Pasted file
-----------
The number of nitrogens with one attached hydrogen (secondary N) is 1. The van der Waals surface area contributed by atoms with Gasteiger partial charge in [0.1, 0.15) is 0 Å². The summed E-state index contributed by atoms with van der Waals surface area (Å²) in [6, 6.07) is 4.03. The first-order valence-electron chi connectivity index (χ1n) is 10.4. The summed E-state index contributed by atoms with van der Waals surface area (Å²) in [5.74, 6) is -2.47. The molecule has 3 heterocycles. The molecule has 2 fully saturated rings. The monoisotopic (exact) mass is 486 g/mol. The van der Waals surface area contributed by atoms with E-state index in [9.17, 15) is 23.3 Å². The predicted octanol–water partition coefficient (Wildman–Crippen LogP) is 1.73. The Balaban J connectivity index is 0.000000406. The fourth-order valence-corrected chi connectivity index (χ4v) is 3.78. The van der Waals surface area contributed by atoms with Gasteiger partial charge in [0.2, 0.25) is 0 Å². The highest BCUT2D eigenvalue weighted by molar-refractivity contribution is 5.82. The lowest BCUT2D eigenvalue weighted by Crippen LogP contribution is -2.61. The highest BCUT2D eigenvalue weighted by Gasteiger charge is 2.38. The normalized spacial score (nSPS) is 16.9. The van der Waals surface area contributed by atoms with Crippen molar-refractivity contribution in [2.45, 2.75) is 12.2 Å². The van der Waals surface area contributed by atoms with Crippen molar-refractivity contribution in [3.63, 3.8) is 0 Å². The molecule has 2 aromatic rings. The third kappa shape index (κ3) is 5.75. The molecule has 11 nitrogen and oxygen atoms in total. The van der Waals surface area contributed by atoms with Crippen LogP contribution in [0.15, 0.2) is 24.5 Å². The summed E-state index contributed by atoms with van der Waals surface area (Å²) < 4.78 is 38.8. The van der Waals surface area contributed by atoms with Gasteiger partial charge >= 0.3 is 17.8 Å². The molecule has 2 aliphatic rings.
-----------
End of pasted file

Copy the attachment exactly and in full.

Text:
The number of nitrogens with one attached hydrogen (secondary N) is 1. The van der Waals surface area contributed by atoms with Gasteiger partial charge in [0.1, 0.15) is 0 Å². The summed E-state index contributed by atoms with van der Waals surface area (Å²) in [6, 6.07) is 4.03. The first-order valence-electron chi connectivity index (χ1n) is 10.4. The summed E-state index contributed by atoms with van der Waals surface area (Å²) in [5.74, 6) is -2.47. The molecule has 3 heterocycles. The molecule has 2 fully saturated rings. The monoisotopic (exact) mass is 486 g/mol. The van der Waals surface area contributed by atoms with E-state index in [9.17, 15) is 23.3 Å². The predicted octanol–water partition coefficient (Wildman–Crippen LogP) is 1.73. The Balaban J connectivity index is 0.000000406. The fourth-order valence-corrected chi connectivity index (χ4v) is 3.78. The van der Waals surface area contributed by atoms with Gasteiger partial charge in [0.2, 0.25) is 0 Å². The highest BCUT2D eigenvalue weighted by molar-refractivity contribution is 5.82. The lowest BCUT2D eigenvalue weighted by Crippen LogP contribution is -2.61. The highest BCUT2D eigenvalue weighted by Gasteiger charge is 2.38. The normalized spacial score (nSPS) is 16.9. The van der Waals surface area contributed by atoms with Crippen molar-refractivity contribution in [2.45, 2.75) is 12.2 Å². The van der Waals surface area contributed by atoms with Crippen molar-refractivity contribution in [3.63, 3.8) is 0 Å². The molecule has 2 aromatic rings. The third kappa shape index (κ3) is 5.75. The molecule has 11 nitrogen and oxygen atoms in total. The van der Waals surface area contributed by atoms with Crippen LogP contribution in [0.15, 0.2) is 24.5 Å². The summed E-state index contributed by atoms with van der Waals surface area (Å²) < 4.78 is 38.8. The van der Waals surface area contributed by atoms with Gasteiger partial charge >= 0.3 is 17.8 Å². The molecule has 2 aliphatic rings.